“An Echo Drops In The Therapist’s Change Purse”, “Santa Rosa Is Calling” and “Earth Juice”

“An Echo Drops In The Therapist’s Change Purse”, “Santa Rosa Is Calling” and “Earth Juice”

An Echo Drops in the Therapist’s Change Purse

And the therapist says
tell me of your father

as if she hasn’t heard.

How he left but also
how he stayed.

in the pocket-slope of my nose &
in the midnight café flirt on a Tuesday &
in Greatest Hits from the 50s cassettes beneath my bed &
apparently in the waistbands of every nobody-Joe &
a 23-minute drive from my doorstep with his wife &

in the 18 other women she has spoken to this week
still smashing up mirrors trying to slice out the ghost of ‘em.

Santa Rosa Is Calling

The waitress stares at me
from inside the restaurant.

I am outside, trying
to remember how to say
“check, please,” in Spanish.

My whiteness and impatience
can’t roll its “r” the way it used to.
My whiteness and impatience
eats its dinner as if
rice and potatoes are as easy
as breathing.

I recall the feminine,
stumble over, “la cuenta, por favor.”
Stacatto V, darting eyes everywhere
but hers.

Whiteness hangs on me the way
I imagine America yanks on the teeth
of darker women.

The blushing, how it stings and
they call me cute when I am
uncomfortable. This must be
as close as I’ll ever feel to self-loathing:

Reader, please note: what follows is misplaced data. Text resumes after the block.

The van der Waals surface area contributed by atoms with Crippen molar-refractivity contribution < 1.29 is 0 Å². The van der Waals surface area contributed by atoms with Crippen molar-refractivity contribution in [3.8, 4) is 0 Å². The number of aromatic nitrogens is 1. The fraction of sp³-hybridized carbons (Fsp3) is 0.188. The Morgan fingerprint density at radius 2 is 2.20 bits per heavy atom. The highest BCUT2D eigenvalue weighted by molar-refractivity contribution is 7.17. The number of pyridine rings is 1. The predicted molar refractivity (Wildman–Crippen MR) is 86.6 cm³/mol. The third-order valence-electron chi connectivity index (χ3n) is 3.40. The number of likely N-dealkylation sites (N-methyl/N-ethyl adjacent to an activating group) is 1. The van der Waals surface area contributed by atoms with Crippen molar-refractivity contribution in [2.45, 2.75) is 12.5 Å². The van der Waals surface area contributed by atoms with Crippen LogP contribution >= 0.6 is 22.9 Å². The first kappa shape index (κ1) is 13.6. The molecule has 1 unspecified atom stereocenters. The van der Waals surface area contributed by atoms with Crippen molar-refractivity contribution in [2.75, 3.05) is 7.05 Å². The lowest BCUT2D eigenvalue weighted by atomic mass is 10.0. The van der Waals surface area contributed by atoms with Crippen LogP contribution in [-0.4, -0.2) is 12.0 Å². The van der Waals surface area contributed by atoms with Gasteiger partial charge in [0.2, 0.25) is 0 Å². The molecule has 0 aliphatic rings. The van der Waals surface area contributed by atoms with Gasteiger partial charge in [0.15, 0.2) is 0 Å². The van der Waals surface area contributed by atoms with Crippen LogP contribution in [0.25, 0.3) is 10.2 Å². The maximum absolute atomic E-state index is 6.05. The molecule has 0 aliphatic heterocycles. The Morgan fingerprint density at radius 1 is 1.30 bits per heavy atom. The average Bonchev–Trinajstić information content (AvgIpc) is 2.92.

outside this restaurant,
glowing and impatient, too embarrassed
to speak the native tongue.

Earth Juice

Old, freckle-battered woman
with the smell of baby toes hot
on her nose says placenta
and the children squeal, blush, wiggle
around in their seats.

Pigtailed girl calls it Earth juice
the sticky sleeve we butterfly from
pink bones and thin-skins preparing
to bloom.

The little boys yell nasty!
Knowing too much of a dead language
gnawing its nails in the coffin. The girls
smile and dream of motherhood

forget the blood and ballooning pelvis
think of bonnets and lullabies cradled
in a bucket.

The woman in the corner flashes
her eyes like breast milk at the boys,
a grin saying something more than happy
saying sweet innocence, just you wait.

About the Author

Megan LeAnne

Megan LeAnne is a writer and teaching artist specializing in poetry and spoken word, prop performance, and movement arts. She currently resides in Nashville, TN and serves as a poet mentor for Southern Word, Nashville's non-profit spreading literacy and performance skills through the vehicle of spoken word. Megan's work has been featured in Calliope Magazine, MTSU'S Collage (winner best poem Fall 2016), Meat for Tea: The Valley Review, Rebelle Society, and Flowers Center. Find her online at meganleannesmith.com.

Read more work by Megan LeAnne.